Drug and Substance Abuse

Opioid abuse propels record US deaths from overdose, CDC says

FILE - This Feb. 19, 2013 file photo shows OxyContin pills are arranged for a photo at a pharmacy in Montpelier, Vt. In a report released by the Centers for Disease Control and Prevention in December 2015, drug overdoses in the U.S. rose again in 2014, driven by surges in deaths from heroin and powerful prescription painkillers such as Vicodin and Oxycontin. Overall, overdose deaths in the U.S. surpassed 47,000 — up 7 percent from 2013. (AP Photo/Toby Talbot, File)

FILE - This Feb. 19, 2013 file photo shows OxyContin pills are arranged for a photo at a pharmacy in Montpelier, Vt. In a report released by the Centers for Disease Control and Prevention in December 2015, drug overdoses in the U.S. rose again in 2014, driven by surges in deaths from heroin and powerful prescription painkillers such as Vicodin and Oxycontin. Overall, overdose deaths in the U.S. surpassed 47,000 — up 7 percent from 2013. (AP Photo/Toby Talbot, File)

U.S. deaths from drug overdoses hit a record high in 2014, propelled by abuse of prescription painkillers and heroin, the U.S. Centers for Disease Control and Prevention said on Friday.

Drug overdoses increased 6.5 percent in 2014 from a year earlier, killing 47,055 people. The highest rates of death from overdose were seen in West Virginia, New Mexico, New Hampshire, Kentucky, and Ohio, the CDC report said.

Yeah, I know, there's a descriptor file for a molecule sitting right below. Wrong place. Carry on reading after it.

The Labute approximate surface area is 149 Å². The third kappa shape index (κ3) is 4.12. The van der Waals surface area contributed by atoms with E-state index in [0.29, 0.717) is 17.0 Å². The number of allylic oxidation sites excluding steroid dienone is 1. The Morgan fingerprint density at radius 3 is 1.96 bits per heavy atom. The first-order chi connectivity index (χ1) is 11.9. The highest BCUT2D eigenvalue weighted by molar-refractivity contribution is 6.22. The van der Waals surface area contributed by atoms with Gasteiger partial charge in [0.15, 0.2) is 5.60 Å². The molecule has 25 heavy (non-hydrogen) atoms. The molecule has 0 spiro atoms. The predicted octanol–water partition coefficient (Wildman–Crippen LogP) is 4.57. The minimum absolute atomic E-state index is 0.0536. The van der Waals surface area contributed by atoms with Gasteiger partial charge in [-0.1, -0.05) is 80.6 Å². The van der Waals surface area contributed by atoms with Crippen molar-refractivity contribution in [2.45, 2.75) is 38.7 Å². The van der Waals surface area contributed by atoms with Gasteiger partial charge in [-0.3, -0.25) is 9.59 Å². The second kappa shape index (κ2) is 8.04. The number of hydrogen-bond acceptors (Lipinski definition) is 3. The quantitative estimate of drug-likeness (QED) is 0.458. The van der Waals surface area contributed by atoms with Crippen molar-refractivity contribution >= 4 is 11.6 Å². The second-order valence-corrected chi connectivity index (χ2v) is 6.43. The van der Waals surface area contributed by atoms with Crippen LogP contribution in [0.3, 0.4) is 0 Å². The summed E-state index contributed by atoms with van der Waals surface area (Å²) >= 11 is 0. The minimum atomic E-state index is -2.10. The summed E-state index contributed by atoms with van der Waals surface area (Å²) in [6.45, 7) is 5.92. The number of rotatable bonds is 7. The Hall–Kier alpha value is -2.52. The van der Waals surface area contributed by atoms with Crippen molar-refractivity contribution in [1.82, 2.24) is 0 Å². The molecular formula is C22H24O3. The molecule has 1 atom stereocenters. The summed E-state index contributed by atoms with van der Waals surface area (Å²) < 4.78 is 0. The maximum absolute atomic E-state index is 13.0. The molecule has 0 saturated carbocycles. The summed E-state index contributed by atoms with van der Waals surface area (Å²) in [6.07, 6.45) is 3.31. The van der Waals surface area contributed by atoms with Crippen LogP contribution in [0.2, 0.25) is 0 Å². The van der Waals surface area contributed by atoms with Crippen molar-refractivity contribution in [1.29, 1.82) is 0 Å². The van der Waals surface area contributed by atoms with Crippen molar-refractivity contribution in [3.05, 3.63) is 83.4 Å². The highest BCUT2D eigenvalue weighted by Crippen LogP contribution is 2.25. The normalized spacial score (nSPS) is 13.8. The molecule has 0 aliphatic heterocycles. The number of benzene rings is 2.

Deaths from opioids such as prescription pain killers and heroin accounted for 61 percent of overdose deaths and increased 14 percent in 2014, the CDC said.

"The increasing number of deaths from opioid overdose is alarming," CDC Director Tom Frieden said Friday in a statement. "The opioid epidemic is devastating American families and communities."

Since 2000, deaths overall from drug overdoses have increased 137 percent while those from opioids have jumped 200 percent, the agency said. Half a million people in the United States have died from drug overdoses since 2000, according to the CDC.

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Deaths from prescription painkillers have been increasing for 15 years and there has been a recent surge in heroin-related deaths, tripling in the last four years, the CDC said.

Lower heroin prices, wider availability and higher purity are causing more overdoses, the agency reported. It recommends stricter guidelines for prescribing pain killers, expanded availability and wider access to naloxone, an antidote for opioid-related overdoses.